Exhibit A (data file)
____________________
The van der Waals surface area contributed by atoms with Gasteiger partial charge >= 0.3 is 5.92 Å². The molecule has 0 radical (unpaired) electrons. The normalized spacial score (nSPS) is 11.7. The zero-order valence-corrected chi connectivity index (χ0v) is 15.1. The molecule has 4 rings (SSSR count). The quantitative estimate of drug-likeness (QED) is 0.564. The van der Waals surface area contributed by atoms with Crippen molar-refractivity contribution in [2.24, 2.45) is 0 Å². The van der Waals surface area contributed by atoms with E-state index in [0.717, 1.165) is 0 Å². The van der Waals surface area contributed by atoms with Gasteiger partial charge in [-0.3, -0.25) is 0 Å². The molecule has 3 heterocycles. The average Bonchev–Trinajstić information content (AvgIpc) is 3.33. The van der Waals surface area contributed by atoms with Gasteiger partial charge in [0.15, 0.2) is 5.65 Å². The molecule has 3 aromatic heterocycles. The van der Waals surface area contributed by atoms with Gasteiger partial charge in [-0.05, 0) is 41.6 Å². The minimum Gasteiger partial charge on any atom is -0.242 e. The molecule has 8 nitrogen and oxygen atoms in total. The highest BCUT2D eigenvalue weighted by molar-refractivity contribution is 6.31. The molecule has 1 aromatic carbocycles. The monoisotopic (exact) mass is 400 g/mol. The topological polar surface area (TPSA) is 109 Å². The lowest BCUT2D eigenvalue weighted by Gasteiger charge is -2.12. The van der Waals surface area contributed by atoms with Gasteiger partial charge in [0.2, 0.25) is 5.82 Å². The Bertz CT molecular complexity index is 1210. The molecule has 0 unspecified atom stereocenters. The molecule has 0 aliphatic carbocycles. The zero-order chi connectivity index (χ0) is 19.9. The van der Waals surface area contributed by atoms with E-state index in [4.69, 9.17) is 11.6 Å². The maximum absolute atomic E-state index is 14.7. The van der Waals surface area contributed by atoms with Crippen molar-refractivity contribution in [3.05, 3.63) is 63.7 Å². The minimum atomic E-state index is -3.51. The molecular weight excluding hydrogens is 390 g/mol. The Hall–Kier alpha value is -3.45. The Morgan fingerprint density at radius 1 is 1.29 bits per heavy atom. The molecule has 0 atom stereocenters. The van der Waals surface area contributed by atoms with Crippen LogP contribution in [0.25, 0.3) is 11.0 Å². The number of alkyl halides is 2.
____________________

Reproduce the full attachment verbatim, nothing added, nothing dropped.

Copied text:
The van der Waals surface area contributed by atoms with Gasteiger partial charge >= 0.3 is 5.92 Å². The molecule has 0 radical (unpaired) electrons. The normalized spacial score (nSPS) is 11.7. The zero-order valence-corrected chi connectivity index (χ0v) is 15.1. The molecule has 4 rings (SSSR count). The quantitative estimate of drug-likeness (QED) is 0.564. The van der Waals surface area contributed by atoms with Crippen molar-refractivity contribution in [2.24, 2.45) is 0 Å². The van der Waals surface area contributed by atoms with E-state index in [0.717, 1.165) is 0 Å². The van der Waals surface area contributed by atoms with Gasteiger partial charge in [-0.3, -0.25) is 0 Å². The molecule has 3 heterocycles. The average Bonchev–Trinajstić information content (AvgIpc) is 3.33. The van der Waals surface area contributed by atoms with Gasteiger partial charge in [0.15, 0.2) is 5.65 Å². The molecule has 3 aromatic heterocycles. The van der Waals surface area contributed by atoms with Gasteiger partial charge in [-0.05, 0) is 41.6 Å². The minimum Gasteiger partial charge on any atom is -0.242 e. The molecule has 8 nitrogen and oxygen atoms in total. The highest BCUT2D eigenvalue weighted by molar-refractivity contribution is 6.31. The molecule has 1 aromatic carbocycles. The monoisotopic (exact) mass is 400 g/mol. The topological polar surface area (TPSA) is 109 Å². The lowest BCUT2D eigenvalue weighted by Gasteiger charge is -2.12. The van der Waals surface area contributed by atoms with Gasteiger partial charge in [0.2, 0.25) is 5.82 Å². The Bertz CT molecular complexity index is 1210. The molecule has 0 unspecified atom stereocenters. The molecule has 0 aliphatic carbocycles. The zero-order chi connectivity index (χ0) is 19.9. The van der Waals surface area contributed by atoms with E-state index in [4.69, 9.17) is 11.6 Å². The maximum absolute atomic E-state index is 14.7. The van der Waals surface area contributed by atoms with Crippen molar-refractivity contribution in [3.05, 3.63) is 63.7 Å². The minimum atomic E-state index is -3.51. The molecular weight excluding hydrogens is 390 g/mol. The Hall–Kier alpha value is -3.45. The Morgan fingerprint density at radius 1 is 1.29 bits per heavy atom. The molecule has 0 atom stereocenters. The van der Waals surface area contributed by atoms with Crippen LogP contribution in [0.25, 0.3) is 11.0 Å². The number of alkyl halides is 2.